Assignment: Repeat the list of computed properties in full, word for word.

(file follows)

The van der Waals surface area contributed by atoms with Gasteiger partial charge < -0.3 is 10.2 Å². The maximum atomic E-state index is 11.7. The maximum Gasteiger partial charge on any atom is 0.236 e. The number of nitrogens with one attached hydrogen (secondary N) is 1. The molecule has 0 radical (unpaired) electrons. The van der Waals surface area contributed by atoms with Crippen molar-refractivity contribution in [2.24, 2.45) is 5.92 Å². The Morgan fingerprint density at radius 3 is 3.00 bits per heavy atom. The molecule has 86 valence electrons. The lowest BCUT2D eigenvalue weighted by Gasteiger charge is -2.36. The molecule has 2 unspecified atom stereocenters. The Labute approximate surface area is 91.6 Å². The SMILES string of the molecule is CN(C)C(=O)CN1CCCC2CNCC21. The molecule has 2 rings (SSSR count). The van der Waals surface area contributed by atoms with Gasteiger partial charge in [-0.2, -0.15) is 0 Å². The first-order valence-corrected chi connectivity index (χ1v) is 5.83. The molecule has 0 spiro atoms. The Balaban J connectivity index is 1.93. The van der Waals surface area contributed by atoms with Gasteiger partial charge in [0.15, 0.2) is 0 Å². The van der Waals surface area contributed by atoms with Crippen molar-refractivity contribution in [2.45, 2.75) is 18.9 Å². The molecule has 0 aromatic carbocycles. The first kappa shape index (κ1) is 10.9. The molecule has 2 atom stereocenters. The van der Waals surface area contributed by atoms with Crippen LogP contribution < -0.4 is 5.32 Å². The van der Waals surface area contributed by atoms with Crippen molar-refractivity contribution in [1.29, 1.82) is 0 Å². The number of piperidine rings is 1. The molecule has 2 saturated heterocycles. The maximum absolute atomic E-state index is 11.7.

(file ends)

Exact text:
The van der Waals surface area contributed by atoms with Gasteiger partial charge < -0.3 is 10.2 Å². The maximum atomic E-state index is 11.7. The maximum Gasteiger partial charge on any atom is 0.236 e. The number of nitrogens with one attached hydrogen (secondary N) is 1. The molecule has 0 radical (unpaired) electrons. The van der Waals surface area contributed by atoms with Crippen molar-refractivity contribution in [2.24, 2.45) is 5.92 Å². The Morgan fingerprint density at radius 3 is 3.00 bits per heavy atom. The molecule has 86 valence electrons. The lowest BCUT2D eigenvalue weighted by Gasteiger charge is -2.36. The molecule has 2 unspecified atom stereocenters. The Labute approximate surface area is 91.6 Å². The SMILES string of the molecule is CN(C)C(=O)CN1CCCC2CNCC21. The molecule has 2 rings (SSSR count). The van der Waals surface area contributed by atoms with Gasteiger partial charge in [-0.2, -0.15) is 0 Å². The first-order valence-corrected chi connectivity index (χ1v) is 5.83. The molecule has 0 spiro atoms. The Balaban J connectivity index is 1.93. The van der Waals surface area contributed by atoms with Gasteiger partial charge in [0.15, 0.2) is 0 Å². The van der Waals surface area contributed by atoms with Crippen molar-refractivity contribution in [2.45, 2.75) is 18.9 Å². The molecule has 0 aromatic carbocycles. The first kappa shape index (κ1) is 10.9. The molecule has 2 atom stereocenters. The van der Waals surface area contributed by atoms with Crippen LogP contribution < -0.4 is 5.32 Å². The van der Waals surface area contributed by atoms with Crippen molar-refractivity contribution in [1.29, 1.82) is 0 Å². The number of piperidine rings is 1. The molecule has 2 saturated heterocycles. The maximum absolute atomic E-state index is 11.7.